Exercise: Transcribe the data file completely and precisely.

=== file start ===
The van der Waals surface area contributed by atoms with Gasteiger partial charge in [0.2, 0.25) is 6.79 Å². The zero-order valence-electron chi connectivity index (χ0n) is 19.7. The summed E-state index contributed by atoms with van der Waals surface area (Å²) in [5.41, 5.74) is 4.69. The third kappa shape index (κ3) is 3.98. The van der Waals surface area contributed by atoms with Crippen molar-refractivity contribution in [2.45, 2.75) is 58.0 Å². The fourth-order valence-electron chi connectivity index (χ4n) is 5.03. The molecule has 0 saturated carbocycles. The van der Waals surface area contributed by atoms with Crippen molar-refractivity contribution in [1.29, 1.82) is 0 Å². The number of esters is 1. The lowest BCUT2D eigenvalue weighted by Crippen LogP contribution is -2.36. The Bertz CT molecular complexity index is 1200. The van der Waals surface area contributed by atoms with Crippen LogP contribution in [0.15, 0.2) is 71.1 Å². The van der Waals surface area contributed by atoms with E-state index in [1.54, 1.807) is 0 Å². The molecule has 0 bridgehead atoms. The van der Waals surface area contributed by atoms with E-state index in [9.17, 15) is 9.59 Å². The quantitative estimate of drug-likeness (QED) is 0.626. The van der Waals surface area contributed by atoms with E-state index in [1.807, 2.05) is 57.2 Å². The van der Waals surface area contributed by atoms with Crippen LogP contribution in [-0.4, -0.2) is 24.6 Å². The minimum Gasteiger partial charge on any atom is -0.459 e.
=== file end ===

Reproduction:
The van der Waals surface area contributed by atoms with Gasteiger partial charge in [0.2, 0.25) is 6.79 Å². The zero-order valence-electron chi connectivity index (χ0n) is 19.7. The summed E-state index contributed by atoms with van der Waals surface area (Å²) in [5.41, 5.74) is 4.69. The third kappa shape index (κ3) is 3.98. The van der Waals surface area contributed by atoms with Crippen molar-refractivity contribution in [2.45, 2.75) is 58.0 Å². The fourth-order valence-electron chi connectivity index (χ4n) is 5.03. The molecule has 0 saturated carbocycles. The van der Waals surface area contributed by atoms with Crippen molar-refractivity contribution in [1.29, 1.82) is 0 Å². The number of esters is 1. The lowest BCUT2D eigenvalue weighted by Crippen LogP contribution is -2.36. The Bertz CT molecular complexity index is 1200. The van der Waals surface area contributed by atoms with Crippen LogP contribution in [0.15, 0.2) is 71.1 Å². The van der Waals surface area contributed by atoms with E-state index in [1.54, 1.807) is 0 Å². The molecule has 0 bridgehead atoms. The van der Waals surface area contributed by atoms with E-state index in [9.17, 15) is 9.59 Å². The quantitative estimate of drug-likeness (QED) is 0.626. The van der Waals surface area contributed by atoms with E-state index in [1.807, 2.05) is 57.2 Å². The van der Waals surface area contributed by atoms with Crippen LogP contribution in [-0.4, -0.2) is 24.6 Å². The minimum Gasteiger partial charge on any atom is -0.459 e.